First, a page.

TOM: A lot of the schools that you have offers from and that you've mentioned are closer to the west coast. What made you initially interested in Michigan?
EVAN: I have relatives in Michigan, and my grandparents used to live out there. I've been out to Michigan a lot, and I like how they're switching to a pro style offense. I really liked talking to the coaches too, I think I got along with them really well.
TOM: For anyone that doesn't know a lot about you, how would you describe yourself as a tight end?
EVAN: I'm kind of intense, and I really like to get after it. I play hard for pretty much the entire game. I think I have good footwork and good speed. I like getting passed to a lot, but I also like blocking a lot too.
TOM: And where are you at right now with the process? Do you have a top group yet?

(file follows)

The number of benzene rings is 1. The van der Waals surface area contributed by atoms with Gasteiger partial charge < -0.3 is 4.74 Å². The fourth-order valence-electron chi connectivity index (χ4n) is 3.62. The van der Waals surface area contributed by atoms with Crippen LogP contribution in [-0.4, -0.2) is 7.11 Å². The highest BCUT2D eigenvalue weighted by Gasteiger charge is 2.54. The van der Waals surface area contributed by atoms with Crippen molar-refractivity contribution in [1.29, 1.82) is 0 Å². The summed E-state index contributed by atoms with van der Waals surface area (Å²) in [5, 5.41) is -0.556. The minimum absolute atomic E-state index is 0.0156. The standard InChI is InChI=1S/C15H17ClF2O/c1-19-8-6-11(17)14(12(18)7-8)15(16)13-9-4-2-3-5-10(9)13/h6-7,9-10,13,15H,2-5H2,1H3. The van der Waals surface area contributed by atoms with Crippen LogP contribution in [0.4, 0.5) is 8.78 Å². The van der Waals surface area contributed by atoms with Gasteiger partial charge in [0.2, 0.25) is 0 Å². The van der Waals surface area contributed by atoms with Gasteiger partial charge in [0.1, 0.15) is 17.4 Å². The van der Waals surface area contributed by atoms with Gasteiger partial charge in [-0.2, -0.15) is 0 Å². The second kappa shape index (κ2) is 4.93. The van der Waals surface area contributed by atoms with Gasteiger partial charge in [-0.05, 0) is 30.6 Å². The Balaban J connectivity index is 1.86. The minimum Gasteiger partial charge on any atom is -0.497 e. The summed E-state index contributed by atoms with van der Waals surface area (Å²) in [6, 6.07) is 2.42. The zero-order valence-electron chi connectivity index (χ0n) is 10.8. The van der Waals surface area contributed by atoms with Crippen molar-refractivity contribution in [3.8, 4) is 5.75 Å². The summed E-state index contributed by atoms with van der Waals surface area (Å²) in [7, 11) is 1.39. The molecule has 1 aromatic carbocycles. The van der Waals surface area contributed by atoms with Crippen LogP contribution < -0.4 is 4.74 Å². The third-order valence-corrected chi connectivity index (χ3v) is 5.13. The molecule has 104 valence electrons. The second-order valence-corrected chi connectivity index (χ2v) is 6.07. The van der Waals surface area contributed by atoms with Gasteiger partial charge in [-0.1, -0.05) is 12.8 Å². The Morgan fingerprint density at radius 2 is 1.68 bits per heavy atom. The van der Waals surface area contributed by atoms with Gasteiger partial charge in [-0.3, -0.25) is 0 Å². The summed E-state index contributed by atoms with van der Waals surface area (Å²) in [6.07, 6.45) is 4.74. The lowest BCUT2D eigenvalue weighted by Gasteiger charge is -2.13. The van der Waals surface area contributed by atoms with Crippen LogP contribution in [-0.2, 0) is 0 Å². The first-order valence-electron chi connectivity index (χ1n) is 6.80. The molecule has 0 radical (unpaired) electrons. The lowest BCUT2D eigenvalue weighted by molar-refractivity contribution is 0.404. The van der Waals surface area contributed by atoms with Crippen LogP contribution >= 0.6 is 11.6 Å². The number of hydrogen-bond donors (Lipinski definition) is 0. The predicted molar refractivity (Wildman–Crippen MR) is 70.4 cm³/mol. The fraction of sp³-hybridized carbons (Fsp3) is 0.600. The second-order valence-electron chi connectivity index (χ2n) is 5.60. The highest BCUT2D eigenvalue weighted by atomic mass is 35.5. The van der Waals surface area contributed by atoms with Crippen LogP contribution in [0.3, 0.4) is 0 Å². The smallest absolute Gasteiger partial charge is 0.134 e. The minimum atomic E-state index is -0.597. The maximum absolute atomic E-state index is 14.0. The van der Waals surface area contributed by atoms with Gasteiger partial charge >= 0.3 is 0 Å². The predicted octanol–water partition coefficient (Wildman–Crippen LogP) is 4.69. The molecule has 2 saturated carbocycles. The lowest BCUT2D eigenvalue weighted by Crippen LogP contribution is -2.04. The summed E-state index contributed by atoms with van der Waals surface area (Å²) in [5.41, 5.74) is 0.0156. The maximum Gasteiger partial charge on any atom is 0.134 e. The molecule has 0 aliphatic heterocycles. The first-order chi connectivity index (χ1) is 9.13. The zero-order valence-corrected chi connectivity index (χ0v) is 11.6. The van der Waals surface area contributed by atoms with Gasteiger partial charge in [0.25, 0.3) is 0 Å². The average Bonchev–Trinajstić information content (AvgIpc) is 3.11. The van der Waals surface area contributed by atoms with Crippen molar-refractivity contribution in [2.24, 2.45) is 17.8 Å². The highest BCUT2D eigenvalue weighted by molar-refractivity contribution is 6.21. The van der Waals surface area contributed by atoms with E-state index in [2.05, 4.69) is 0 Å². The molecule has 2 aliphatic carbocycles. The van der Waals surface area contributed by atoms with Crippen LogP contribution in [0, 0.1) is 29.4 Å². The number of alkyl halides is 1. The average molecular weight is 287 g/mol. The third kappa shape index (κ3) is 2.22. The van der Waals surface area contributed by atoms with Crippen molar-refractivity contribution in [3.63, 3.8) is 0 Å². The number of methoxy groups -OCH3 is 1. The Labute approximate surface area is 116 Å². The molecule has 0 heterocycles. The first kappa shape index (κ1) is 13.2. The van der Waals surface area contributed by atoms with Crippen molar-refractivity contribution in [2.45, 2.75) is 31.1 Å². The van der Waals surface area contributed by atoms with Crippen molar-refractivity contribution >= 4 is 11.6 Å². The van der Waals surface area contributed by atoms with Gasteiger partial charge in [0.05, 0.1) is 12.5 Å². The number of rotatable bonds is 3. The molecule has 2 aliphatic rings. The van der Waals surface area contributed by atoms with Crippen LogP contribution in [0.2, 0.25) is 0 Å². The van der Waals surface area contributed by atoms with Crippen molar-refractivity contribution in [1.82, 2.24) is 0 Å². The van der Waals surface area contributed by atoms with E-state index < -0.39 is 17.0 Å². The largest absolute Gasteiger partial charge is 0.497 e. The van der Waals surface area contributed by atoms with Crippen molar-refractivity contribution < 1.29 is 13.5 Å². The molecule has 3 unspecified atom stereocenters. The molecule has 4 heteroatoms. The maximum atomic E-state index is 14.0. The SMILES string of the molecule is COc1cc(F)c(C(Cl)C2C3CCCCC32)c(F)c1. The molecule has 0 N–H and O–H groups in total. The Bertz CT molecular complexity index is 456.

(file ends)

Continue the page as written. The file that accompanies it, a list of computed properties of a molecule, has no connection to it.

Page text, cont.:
EVAN: I'm kind of narrowing down my schools right now. I'm not too far into it yet, but I want to make my final decision by the beginning of the summer. I haven't been everywhere that I'm considering so I don't really have a ranking right now. I have a general idea, but I'm trying to figure out which schools would work best.
TOM: To go back to the west coast thing. Is distance going to factor into this for you?
EVAN: Being far away from home doesn't have too big of an impact for me. I have relatives in Michigan, which would make it feel somewhat like home. That wouldn't be a problem.
TOM: When do you want to make your final decision then?
EVAN: I want to make it by the beginning of the summer and just get it out of the way.
We’re a couple weeks away from the massive void that is playoff hockey and basketball. What is close at hand before then are exciting M events: Lion Kim at the Masters, the Frozen Four and the Spring ‘Game’. Sure, we have our other Winter and Spring sports at UofM to cheer, but it’s the latter of this year's ‘April Three’ that likely stirs us most. Without the winged helmets, not much else matters. Or does it?